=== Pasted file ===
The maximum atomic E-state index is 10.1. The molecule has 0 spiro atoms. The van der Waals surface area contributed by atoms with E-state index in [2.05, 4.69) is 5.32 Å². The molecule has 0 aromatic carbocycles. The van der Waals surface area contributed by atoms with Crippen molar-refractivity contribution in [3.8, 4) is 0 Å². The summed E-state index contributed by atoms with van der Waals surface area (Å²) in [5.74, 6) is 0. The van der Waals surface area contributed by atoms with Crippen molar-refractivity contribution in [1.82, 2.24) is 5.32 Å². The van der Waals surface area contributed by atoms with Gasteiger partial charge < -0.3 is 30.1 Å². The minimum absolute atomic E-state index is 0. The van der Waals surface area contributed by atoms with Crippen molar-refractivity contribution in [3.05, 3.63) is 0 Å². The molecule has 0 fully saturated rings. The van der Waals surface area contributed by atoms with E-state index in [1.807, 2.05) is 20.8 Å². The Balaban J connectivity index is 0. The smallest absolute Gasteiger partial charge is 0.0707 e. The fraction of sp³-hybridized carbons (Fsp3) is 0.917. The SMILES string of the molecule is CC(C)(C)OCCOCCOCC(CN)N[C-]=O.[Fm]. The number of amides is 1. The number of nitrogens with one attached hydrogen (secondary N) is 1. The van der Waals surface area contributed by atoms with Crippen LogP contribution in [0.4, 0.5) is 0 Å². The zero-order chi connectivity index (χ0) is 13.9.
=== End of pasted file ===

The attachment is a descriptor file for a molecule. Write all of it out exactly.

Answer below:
The maximum atomic E-state index is 10.1. The molecule has 0 spiro atoms. The van der Waals surface area contributed by atoms with E-state index in [2.05, 4.69) is 5.32 Å². The molecule has 0 aromatic carbocycles. The van der Waals surface area contributed by atoms with Crippen molar-refractivity contribution in [3.8, 4) is 0 Å². The summed E-state index contributed by atoms with van der Waals surface area (Å²) in [5.74, 6) is 0. The van der Waals surface area contributed by atoms with Crippen molar-refractivity contribution in [1.82, 2.24) is 5.32 Å². The van der Waals surface area contributed by atoms with Gasteiger partial charge < -0.3 is 30.1 Å². The minimum absolute atomic E-state index is 0. The van der Waals surface area contributed by atoms with Crippen molar-refractivity contribution in [3.05, 3.63) is 0 Å². The molecule has 0 fully saturated rings. The van der Waals surface area contributed by atoms with E-state index in [1.807, 2.05) is 20.8 Å². The Balaban J connectivity index is 0. The smallest absolute Gasteiger partial charge is 0.0707 e. The fraction of sp³-hybridized carbons (Fsp3) is 0.917. The SMILES string of the molecule is CC(C)(C)OCCOCCOCC(CN)N[C-]=O.[Fm]. The number of amides is 1. The number of nitrogens with one attached hydrogen (secondary N) is 1. The van der Waals surface area contributed by atoms with Crippen LogP contribution in [0.4, 0.5) is 0 Å². The zero-order chi connectivity index (χ0) is 13.9.